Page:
Electric vehicles are gaining ground over regular vehicles as we try to combat global warming. Apart from not producing any emissions, these vehicles are also lauded for their cost-effective charging capabilities. Still, many don’t have enough knowledge about the basics of electric vehicle charging. Hence EVs aren’t as popular as they should be.
This includes how charging works and how the car responds to the process. Also included in this knowledge gap are the various kinds of charging points that exist. There also exists a lack of knowhow about concepts such as regenerative braking and its pros.
The following article gives you a brief account of the concept of EV charging.
Charging and your EV
It is rather simple; all that is required is an EV charger plugged to a wall outlet. When the car charger is connected to your EV, the circuit is completed. Then, electric current is supplied to the vehicle which provides charge to the car’s battery pack. The charger is connected to the EV’s on-board charger.
This charger works to convert the alternating current (AC) to direct current (DC). As the battery charges up, the process slows down. This happens in order for the charging system to focus on charging the cells that need to be charged. This prevents over-charging which can lead to the battery becoming damaged and the system overheating.
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Charging while driving
Yes, they do keep on recharging. Electric vehicles tend to use the concept of regenerative braking. This is the process in which you hit the brakes and the energy generated to slow you down is utilized in recharging the car’s battery pack.
It improves your car’s efficiency by quite a bit. Without it; expect the car to consume about 10 to 25pc more energy.
Here’s how electric vehicles are supposed to function: you install a home charger in your garage and you plug your car in through the night. While you sleep, the car will charge up and it will be ready to provide you with hundreds of miles of range in the morning.
However, one could easily run out of battery on the road; in come the charging stations. These are charging setups installed at gas stations or hotels by the owners. You can pay for them or use them for free if you’re a patron, according to the place’s policies.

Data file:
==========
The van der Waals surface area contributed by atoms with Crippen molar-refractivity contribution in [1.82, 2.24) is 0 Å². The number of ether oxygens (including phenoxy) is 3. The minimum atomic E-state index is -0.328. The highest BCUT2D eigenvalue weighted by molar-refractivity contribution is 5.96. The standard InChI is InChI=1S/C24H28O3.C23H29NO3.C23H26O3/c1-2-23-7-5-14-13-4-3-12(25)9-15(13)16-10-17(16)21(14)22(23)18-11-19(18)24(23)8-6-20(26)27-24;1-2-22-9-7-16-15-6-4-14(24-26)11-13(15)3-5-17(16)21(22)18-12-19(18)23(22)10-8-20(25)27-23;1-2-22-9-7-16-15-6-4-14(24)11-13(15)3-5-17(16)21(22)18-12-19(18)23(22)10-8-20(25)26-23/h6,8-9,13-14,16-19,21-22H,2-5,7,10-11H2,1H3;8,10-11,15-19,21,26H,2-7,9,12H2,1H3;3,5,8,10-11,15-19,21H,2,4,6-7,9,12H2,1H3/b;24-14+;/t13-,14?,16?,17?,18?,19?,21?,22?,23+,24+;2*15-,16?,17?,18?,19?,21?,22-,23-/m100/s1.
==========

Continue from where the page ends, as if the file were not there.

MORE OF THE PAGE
These setups have faster chargers that charger your car up while you’re eating or relaxing on the side. There are 1000s of these places, but they mostly exist in developed countries.
Time taken to charge at charging stations
There are a number of factors involved here. The first one is that it the type of charger used is a powerful one. This is usually the case and you can hence expect a point at a charging station charge up your battery’s capacity in about half an hour.
Meanwhile, chargers at home can take at least 8 hrs to get the job done.
This number can go all the way up to 16 hrs. But why the difference then? This is because charging station chargers are much more powerful than the (usually) basic charging facility that you’ve equipped your garage with.
Electric vehicle charging outlets
One of the most controversial reasons that people have for not going all-electric is because of the time it takes for fueling. While you do save a lot in fuel costs, it simply takes too much time to fill up the battery.
As a result of this, companies are working hard in order to research and design faster chargers and fast charging batteries. They also tend to include the faster chargers as options when you’re purchasing an EV.
Their selling point is that provide more miles of range per hour. Below are the three types of electric car chargers that you can get:
Level 1 Charging (Basic)
Also, known as the standard electric vehicle charging outlet, it is provided as a basic and necessary offering when you buy an EV. This charger works at 120V and it can give you around 40 miles of range when you leave the car to charge overnight.
Level 2 Charging (Intermediate)
If you’re not satisfied, then a level 2 charger may interest you more. It works at 240V and it is good for providing a maximum of 25 miles of range per hour of charging. This is a more expensive option yet it does provide better value.
DC Fast Charging (Advanced)
Finally, we get to the holy grail of charging today – aka the DC fast charger. It is the most premium option here but it is worth every penny. It usually takes your car from 0-80pc in about 30 minutes. As far as mileage is concerned, it can provide you with 200 miles of range in only 20 mins.